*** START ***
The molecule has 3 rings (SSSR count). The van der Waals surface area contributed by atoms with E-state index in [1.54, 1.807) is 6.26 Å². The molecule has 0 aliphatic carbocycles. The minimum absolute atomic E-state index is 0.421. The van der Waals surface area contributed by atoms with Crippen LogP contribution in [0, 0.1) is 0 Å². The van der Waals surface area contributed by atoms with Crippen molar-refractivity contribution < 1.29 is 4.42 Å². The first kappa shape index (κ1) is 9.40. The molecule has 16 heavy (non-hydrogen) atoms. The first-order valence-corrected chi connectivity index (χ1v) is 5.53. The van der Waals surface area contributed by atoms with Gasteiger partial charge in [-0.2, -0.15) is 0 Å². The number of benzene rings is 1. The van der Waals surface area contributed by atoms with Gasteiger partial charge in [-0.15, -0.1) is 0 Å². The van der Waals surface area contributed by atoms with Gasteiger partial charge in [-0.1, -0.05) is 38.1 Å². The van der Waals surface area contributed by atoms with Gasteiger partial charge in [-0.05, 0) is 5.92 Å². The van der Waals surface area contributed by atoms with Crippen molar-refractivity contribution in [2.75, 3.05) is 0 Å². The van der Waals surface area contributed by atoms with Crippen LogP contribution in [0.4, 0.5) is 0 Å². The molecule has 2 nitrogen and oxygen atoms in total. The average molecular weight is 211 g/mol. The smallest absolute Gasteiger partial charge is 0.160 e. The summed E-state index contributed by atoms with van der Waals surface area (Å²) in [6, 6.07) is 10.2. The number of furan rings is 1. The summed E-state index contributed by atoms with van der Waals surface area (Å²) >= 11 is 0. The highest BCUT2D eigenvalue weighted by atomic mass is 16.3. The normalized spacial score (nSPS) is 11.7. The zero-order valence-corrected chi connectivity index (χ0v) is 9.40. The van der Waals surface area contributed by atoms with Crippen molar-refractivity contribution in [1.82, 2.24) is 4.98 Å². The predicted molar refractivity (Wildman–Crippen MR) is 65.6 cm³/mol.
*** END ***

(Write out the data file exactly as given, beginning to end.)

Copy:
The molecule has 3 rings (SSSR count). The van der Waals surface area contributed by atoms with E-state index in [1.54, 1.807) is 6.26 Å². The molecule has 0 aliphatic carbocycles. The minimum absolute atomic E-state index is 0.421. The van der Waals surface area contributed by atoms with Crippen LogP contribution in [0, 0.1) is 0 Å². The van der Waals surface area contributed by atoms with Crippen molar-refractivity contribution < 1.29 is 4.42 Å². The first kappa shape index (κ1) is 9.40. The molecule has 16 heavy (non-hydrogen) atoms. The first-order valence-corrected chi connectivity index (χ1v) is 5.53. The van der Waals surface area contributed by atoms with Gasteiger partial charge in [-0.2, -0.15) is 0 Å². The number of benzene rings is 1. The van der Waals surface area contributed by atoms with Gasteiger partial charge in [-0.15, -0.1) is 0 Å². The van der Waals surface area contributed by atoms with Gasteiger partial charge in [-0.1, -0.05) is 38.1 Å². The van der Waals surface area contributed by atoms with Gasteiger partial charge in [-0.05, 0) is 5.92 Å². The van der Waals surface area contributed by atoms with Crippen molar-refractivity contribution in [2.75, 3.05) is 0 Å². The van der Waals surface area contributed by atoms with Crippen LogP contribution in [0.4, 0.5) is 0 Å². The molecule has 2 nitrogen and oxygen atoms in total. The average molecular weight is 211 g/mol. The smallest absolute Gasteiger partial charge is 0.160 e. The summed E-state index contributed by atoms with van der Waals surface area (Å²) in [6, 6.07) is 10.2. The number of furan rings is 1. The summed E-state index contributed by atoms with van der Waals surface area (Å²) >= 11 is 0. The highest BCUT2D eigenvalue weighted by atomic mass is 16.3. The normalized spacial score (nSPS) is 11.7. The zero-order valence-corrected chi connectivity index (χ0v) is 9.40. The van der Waals surface area contributed by atoms with Crippen molar-refractivity contribution in [1.82, 2.24) is 4.98 Å². The predicted molar refractivity (Wildman–Crippen MR) is 65.6 cm³/mol.